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Is there a capital gain on a non-business related damages payout received from a landlord?

Wednesday, 12 August 2015   (0 Comments)
Posted by: Author: SAIT Technical
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Author: SAIT Technical

Q: Would a damages payout to an individual, received as a result of a negligent landlord, be subject to CGT in an individual’s hands?

A: The taxpayer will bear the onus of proof if the matter is disputed by SARS.  The general principle in this regard has been quoted (with approval) from Silke by Judge Kroon in the Stellenbosch Farmer’s winery case as follows:

"An amount received by way of damages or compensation for the loss, surrender or sterilisation of a fixed capital asset or of a taxpayer’s income-producing machine is a receipt of a capital nature.

. . .

In order for compensation for the cancellation of a trading contract to constitute a sum of a capital nature, it is sufficient if the contract constitutes a substantial part of the business, and the cancellation need not have the effect of destroying or materially crippling the whole of the taxpayer’s income producing structure.” 

The Judge then found that "the taxpayer, which did not carry on the business of the purchase and sale of rights to purchase and sell liquor products, did not embark on a scheme of profit-making, and that it did discharge the onus of establishing that the receipt of R67 million was of a capital nature.”

Based on the information provided the taxpayer would be able to discharge the onus – due to negligence of a third party and not business related.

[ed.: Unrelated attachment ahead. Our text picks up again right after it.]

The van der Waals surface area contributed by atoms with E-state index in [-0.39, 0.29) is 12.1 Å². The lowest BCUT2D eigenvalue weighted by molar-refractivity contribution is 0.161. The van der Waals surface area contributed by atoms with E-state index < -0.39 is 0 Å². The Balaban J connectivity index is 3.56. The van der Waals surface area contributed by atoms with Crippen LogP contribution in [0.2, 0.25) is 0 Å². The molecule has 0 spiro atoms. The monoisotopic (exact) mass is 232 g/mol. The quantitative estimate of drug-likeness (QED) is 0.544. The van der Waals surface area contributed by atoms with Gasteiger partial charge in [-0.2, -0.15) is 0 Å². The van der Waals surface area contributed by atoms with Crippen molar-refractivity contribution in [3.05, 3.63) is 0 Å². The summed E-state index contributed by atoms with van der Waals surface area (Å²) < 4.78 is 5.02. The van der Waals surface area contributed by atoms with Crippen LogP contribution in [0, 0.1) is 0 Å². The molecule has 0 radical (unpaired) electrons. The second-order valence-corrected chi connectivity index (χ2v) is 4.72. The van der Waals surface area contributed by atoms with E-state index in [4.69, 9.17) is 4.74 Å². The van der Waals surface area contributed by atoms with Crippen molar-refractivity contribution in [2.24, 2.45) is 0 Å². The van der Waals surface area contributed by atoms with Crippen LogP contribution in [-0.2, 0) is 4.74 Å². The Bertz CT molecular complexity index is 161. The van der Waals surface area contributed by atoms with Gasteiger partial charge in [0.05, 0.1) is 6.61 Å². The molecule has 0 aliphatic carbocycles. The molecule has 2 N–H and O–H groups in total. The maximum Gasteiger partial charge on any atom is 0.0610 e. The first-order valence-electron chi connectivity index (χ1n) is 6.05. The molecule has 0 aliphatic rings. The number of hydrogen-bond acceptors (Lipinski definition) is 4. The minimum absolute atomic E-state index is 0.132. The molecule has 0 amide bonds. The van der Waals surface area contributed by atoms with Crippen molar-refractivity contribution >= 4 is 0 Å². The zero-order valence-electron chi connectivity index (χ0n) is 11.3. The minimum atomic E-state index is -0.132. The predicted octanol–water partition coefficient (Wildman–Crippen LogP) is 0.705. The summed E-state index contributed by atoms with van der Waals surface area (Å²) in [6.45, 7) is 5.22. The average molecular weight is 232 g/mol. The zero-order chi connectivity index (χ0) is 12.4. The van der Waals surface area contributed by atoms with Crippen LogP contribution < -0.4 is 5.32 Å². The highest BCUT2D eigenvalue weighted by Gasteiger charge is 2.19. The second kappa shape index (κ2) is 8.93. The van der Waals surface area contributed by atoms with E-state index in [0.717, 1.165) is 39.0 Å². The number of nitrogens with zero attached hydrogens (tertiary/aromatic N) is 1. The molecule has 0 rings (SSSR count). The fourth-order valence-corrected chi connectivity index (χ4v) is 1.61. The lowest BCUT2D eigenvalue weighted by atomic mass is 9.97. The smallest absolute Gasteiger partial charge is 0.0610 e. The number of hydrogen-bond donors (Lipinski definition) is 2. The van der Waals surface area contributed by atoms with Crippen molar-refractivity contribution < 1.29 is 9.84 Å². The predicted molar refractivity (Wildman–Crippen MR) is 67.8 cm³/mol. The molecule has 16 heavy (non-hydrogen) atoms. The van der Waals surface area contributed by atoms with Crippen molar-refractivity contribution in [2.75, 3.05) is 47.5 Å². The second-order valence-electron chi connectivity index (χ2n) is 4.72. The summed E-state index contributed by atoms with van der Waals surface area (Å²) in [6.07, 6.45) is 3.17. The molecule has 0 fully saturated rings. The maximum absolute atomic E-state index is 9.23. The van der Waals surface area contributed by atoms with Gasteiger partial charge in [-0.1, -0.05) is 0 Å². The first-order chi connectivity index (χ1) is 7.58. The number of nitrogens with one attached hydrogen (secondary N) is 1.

We don’t have enough information to comment on whether or not the right to the compensation constituted an asset and the possible capital gain consequences.  In terms of paragraph 59 of the Eighth Schedule a natural person must disregard a capital gain or a capital loss determined in respect of a disposal that resulted in that person receiving compensation for personal injury, illness or defamation of that person or a beneficiary of that special trust.

Disclaimer: Nothing in this query and answer should be construed as constituting tax advice or a tax opinion. An expert should be consulted for advice based on the facts and circumstances of each transaction/case. Even though great care has been taken to ensure the accuracy of the answer, SAIT do not accept any responsibility for consequences of decisions taken based on this query and answer. It remains your own responsibility to consult the relevant primary resources when taking a decision. 



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